France or Spain, two of football’s most successful national teams, will add a first-ever UEFA Nations League title to their list of honours at the San Siro on Sunday, but the competition’s innovative structure means European football is already a winner.
Launched in 2018 to reduce the number of meaningless international friendlies and raise the competitive balance across national team football, the Nations League’s group stage is designed to make every game count by pitting teams of similar quality against each other. In Leagues B, C and D, teams of similar ranking compete to win promotion or escape relegation, while Europe’s top teams aspire to qualify for a final four tournament.
Speaking to UEFA.com ahead of the final, France coach Didier Deschamps and his Spanish counterpart Luis Enrique have been assessing the impact of European football’s newest international competition.
Didier Deschamps, France coach
“When we come up against sides who are a bit weaker on paper, players are aware of that and it’s difficult to find the ‘adrenalin’, so to speak, to motivate yourself and be highly competitive.
“When you look at the groups, they’re the best national sides, since League A is made up of the best national teams in Europe. For us, topping the group after defeating Portugal away from home was what allowed us to qualify for this final four, and that was hugely satisfying.
“We want this trophy. In the past, there were two international titles, the EURO and the World Cup. There are now three with the Nations League, and we want to win it.”
Luis Enrique, Spain coach
“This is a competition that we would love to win. If we’re able to put pressure on, as we usually put pressure on, if we are able to have the ball and find the spaces as I think we can find them, it will be a difficult match for them.
“We’re going to play against the world champions – of course, for us it would be very important to win. So, if we manage to win the match as we want, we will have a real chance of being world champions. If not, and the match becomes crazy, then it will be very complicated.”
Third edition: all to play for
Whatever happens in Sunday’s final, the winner will not have long to wait before planning their title defence. The 2022/23 edition’s league phase draw takes place in Montreux on 16 December with the first matches scheduled to kick off in June 2022 and the final tournament set for summer 2023.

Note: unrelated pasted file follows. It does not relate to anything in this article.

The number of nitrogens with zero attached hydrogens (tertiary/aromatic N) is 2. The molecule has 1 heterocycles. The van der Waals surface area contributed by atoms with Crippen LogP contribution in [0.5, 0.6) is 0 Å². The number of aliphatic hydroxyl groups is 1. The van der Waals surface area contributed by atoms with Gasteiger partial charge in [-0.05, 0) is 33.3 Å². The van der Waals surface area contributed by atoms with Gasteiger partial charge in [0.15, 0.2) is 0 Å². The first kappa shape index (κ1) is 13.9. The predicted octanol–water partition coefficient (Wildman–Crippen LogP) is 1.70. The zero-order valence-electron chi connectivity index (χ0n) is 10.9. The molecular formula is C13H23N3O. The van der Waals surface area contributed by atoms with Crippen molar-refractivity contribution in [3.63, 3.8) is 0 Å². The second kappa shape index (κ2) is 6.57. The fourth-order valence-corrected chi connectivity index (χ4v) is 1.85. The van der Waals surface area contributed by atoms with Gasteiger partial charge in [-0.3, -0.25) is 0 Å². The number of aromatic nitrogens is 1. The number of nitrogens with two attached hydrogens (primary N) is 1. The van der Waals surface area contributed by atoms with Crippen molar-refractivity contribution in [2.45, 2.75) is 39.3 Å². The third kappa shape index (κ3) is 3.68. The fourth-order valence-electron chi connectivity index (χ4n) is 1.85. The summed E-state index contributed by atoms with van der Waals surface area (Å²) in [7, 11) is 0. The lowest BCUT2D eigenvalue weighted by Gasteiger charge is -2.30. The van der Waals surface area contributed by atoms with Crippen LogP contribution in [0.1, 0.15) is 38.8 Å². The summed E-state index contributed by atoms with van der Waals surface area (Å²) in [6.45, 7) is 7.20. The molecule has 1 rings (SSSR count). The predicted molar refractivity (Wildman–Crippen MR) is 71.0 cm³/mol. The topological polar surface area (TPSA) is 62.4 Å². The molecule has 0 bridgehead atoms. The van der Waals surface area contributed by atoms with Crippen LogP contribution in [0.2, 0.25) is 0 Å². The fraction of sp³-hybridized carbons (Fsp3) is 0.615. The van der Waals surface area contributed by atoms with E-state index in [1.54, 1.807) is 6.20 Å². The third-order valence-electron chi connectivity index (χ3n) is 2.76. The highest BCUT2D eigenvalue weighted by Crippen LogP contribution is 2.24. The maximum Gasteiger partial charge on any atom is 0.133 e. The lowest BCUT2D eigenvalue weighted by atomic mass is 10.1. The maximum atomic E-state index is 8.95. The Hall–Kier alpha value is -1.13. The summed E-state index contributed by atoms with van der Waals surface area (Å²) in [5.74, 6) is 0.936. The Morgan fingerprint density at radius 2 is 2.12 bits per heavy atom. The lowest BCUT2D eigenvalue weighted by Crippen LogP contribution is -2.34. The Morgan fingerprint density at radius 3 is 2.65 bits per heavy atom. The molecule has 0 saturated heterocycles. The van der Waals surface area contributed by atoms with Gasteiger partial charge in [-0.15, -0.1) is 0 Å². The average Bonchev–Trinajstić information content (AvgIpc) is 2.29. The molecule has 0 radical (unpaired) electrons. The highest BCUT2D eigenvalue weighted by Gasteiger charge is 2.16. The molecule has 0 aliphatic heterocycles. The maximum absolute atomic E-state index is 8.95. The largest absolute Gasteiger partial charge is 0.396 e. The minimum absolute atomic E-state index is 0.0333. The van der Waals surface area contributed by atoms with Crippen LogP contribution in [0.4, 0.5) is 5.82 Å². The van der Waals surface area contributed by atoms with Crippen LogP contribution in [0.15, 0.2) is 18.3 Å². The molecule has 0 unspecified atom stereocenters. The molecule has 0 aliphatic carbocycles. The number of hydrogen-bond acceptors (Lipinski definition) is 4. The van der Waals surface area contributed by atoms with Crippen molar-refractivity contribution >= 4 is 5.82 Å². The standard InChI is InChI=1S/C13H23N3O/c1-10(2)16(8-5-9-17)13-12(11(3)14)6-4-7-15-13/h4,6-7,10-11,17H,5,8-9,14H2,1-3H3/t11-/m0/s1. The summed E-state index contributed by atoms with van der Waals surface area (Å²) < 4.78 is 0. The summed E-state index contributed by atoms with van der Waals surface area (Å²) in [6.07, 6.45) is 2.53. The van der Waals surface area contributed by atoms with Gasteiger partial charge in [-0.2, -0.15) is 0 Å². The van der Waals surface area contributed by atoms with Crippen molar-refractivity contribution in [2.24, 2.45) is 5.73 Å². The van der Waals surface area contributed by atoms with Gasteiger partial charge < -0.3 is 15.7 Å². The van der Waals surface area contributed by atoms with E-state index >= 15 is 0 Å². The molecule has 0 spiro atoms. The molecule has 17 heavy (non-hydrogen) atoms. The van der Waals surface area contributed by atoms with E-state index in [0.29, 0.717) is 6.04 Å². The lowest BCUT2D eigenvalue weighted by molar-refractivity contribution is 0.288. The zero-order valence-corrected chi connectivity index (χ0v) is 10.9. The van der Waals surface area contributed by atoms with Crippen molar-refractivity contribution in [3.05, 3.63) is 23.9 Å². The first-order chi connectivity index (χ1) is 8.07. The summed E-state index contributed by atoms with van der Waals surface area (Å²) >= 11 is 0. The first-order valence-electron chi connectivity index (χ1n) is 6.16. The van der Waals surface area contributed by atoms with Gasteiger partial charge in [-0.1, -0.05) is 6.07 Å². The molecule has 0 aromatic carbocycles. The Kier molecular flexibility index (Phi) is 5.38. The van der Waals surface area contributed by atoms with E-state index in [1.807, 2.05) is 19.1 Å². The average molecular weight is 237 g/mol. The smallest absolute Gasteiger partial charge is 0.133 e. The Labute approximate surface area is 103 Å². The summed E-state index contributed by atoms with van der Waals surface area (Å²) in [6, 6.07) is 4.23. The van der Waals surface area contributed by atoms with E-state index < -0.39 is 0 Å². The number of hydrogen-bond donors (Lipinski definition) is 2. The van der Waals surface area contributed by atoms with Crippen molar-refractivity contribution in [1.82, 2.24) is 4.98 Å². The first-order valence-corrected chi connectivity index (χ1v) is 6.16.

Irrespective of ranking, every one of UEFA’s 55 member national associations will have plenty to play for, as demonstrated by League C’s Luxembourg.
After securing promotion from League D in the first edition of the Nations League in 2019, Luxembourg maintained their place in League C this time around with victories over Azerbaijan, Cyprus and Montenegro.
“All international matches help us to progress and are very important for us to evolve,” explains Marc Diederich, press officer at the Luxembourg Football Federation (FLF). “Our hopes for the 2022/23 edition of the Nations League are to continue to perform well and to progress – our players are still very young, and we are not at the end of their evolution.”
Amid a wave of positivity for football, the national association recently opened a new national stadium.
“The new stadium is wonderful and came at the right moment,” Diederich adds. “If the pandemic situation would us allow to fill the stadium to 100 per cent, all matches would be sold out. We are happy to see that our team is progressing the last few years and that hard work pays off. We continue to work hard and try every match to progress.”
Proof of concept: raising the competitive balance of European football
Luxembourg are far from the only team to have climbed the Nations League ladder. Here are a selection of other sides feeling the benefit.
Armenia have earned two successive promotions in the UEFA Nations League. They started the first edition in League D and will start their 2022/23 campaign in League B.
Austria have lost only one of their last nine UEFA Nations League matches (W6 D1 L1) and have earned promotion to League A for 2022/23 courtesy of topping Group B1 in 2020/21.
Faroe Islands won just one of their six games in the 2018/19 edition of the tournament, but their performance in 2020/21 was much improved – they were unbeaten in six matches (W3 D3) and finished top of their section, which has earned them promotion to League C.
Overall, Georgia have lost just one of their 12 UEFA Nations League matches (W6 D5 L1). They impressively topped group D1 with 16 points from a possible 18 in 2018/19 and have maintained their place in League C for the 2022-23 edition of the tournament.
Gibraltar won a competitive game for the first time by beating Armenia in the Nations League in November 2018. In 2020/21, they remained unbeaten with two wins and two draws and clinched promotion to League C for the 2022/23 edition.
Hungary will start the 2022/23 campaign in League A having earned two successive promotions. They finished first in group B3 in 2020/21.
Having finished bottom of their group in 2018/19, Slovenia enjoyed a much-improved 2020/21 campaign, topping Group C3 with four wins and two draws from six matches (and notably conceded just one goal in the six games). They are unbeaten in their last nine UEFA Nations League matches – no defeats since losing their first three games in the competition.
EURO 2016 semi-finalists Wales will compete in League A in the 2022/23 UEFA Nations League having impressively topped Group B4 in 2020/21 with 16 points from a possible 18 (W5 D1) – the most points gained by any team in League B. They kept five consecutive clean sheets in the campaign – the only goal they conceded was in a 3-1 victory against Finland in their final match.
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